Contact Us Get legal advice today.

Mon – Thurs 8:30am – 5:30pm
Friday 8:30am – 2:00pm

What does it mean to have Power of Attorney as it relates to Estate Planning in Raleigh?

Estate Planning in Raleigh, NC: The "Power of Attorney"

If you've started the process of estate planning, you've likely come across the term "Power of Attorney." But, do you understand what it means to have or to give Power of Attorney to someone as it relates to Estate Planning in Raleigh?

What is Power of Attorney? | Estate Planning in Raleigh

A "Power of Attorney" is a written document that might be used when a person would like to allow another adult to handle their financial and/or property matters. A power of attorney, because it can be viewed as a legal document, is a component of Raleigh estate planning everyone should understand and possibly consider.

Power of Attorney Documentation

Generally, the court system is not always involved with power of attorney documentation. That said, there are many different types of power of attorney documents. We've discussed a few of those documents in previous articles. With this in mind, an estate planning lawyer is probably the next step if you need to discuss power of attorney.

If you're interested in discussing how to establish power of attorney or creating an estate plan, be sure to contact Eldreth Law Firm, PLLC. They can help you determine whether the document is right for you or a family member. Having the right legal guidance is critical while you’re working on estate planning in Raleigh, NC.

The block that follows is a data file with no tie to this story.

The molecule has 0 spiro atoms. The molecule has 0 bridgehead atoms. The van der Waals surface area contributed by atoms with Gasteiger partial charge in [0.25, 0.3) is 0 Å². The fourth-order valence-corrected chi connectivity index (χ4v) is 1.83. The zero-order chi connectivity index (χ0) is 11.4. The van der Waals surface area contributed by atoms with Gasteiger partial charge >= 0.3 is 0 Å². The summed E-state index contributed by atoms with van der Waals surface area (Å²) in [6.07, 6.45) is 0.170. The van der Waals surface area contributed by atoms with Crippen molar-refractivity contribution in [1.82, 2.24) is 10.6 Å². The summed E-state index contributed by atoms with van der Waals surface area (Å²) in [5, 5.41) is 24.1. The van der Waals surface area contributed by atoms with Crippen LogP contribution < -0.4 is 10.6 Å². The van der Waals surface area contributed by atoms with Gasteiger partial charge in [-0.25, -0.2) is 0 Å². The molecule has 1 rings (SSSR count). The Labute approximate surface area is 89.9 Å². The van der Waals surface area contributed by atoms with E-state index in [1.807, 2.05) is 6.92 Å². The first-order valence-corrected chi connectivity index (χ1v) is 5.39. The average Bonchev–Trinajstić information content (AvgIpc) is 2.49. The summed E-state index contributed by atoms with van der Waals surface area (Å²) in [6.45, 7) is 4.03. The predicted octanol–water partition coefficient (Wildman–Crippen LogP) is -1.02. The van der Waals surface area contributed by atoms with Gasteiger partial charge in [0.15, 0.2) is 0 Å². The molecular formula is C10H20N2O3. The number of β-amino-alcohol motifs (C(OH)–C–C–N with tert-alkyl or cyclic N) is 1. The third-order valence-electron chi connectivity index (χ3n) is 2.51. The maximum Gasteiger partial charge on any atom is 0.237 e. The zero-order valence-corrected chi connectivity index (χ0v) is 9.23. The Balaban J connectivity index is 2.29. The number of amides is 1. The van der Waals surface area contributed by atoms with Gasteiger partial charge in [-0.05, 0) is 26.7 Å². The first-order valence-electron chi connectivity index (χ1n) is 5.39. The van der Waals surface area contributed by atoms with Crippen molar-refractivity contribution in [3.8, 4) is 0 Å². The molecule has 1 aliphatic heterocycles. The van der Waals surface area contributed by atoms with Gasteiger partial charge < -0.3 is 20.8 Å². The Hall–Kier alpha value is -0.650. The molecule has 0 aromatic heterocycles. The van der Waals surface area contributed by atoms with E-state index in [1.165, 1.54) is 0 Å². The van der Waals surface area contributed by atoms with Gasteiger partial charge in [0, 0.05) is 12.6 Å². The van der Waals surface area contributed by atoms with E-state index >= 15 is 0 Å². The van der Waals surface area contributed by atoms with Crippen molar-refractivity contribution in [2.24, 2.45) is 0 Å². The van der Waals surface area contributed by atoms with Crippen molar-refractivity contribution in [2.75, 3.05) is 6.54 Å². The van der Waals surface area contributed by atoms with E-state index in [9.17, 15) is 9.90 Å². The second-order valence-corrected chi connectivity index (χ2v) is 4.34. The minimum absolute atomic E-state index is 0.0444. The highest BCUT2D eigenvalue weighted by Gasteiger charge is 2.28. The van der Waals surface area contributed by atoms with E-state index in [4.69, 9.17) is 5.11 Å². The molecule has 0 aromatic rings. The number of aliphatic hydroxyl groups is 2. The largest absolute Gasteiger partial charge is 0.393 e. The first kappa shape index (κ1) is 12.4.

What does it mean to give Power of Attorney?

If you become incapacitated or incapable of making your own decisions, a power of attorney may be needed. This allows a designated person to manage your estate. The power of attorney document can also allow this other adult to make decisions for you. For more information on a healthcare power of attorney, be sure to visit our previous estate planning posts.

In essence, a power of attorney includes a “principal". The principal is a person who creates the power of attorney. The principal might give decision-making authority to another adult. This adult is called an “attorney-in-fact”. The principal has the right to revoke or cancel the power of attorney at any time and may be able to put a specific time limit in the document, if needed. The time limit can determine how long the power of attorney is valid. It could be a week, a year, or even 10 years. The decision is up to the principal.

If you aren’t sure how you might prepare a power of attorney for your situation, it’s a good idea to seek legal advice. Consulting with an attorney may make the process easier. Contact our attorney in Raleigh NC for help.

No Comments Yet.

Leave a comment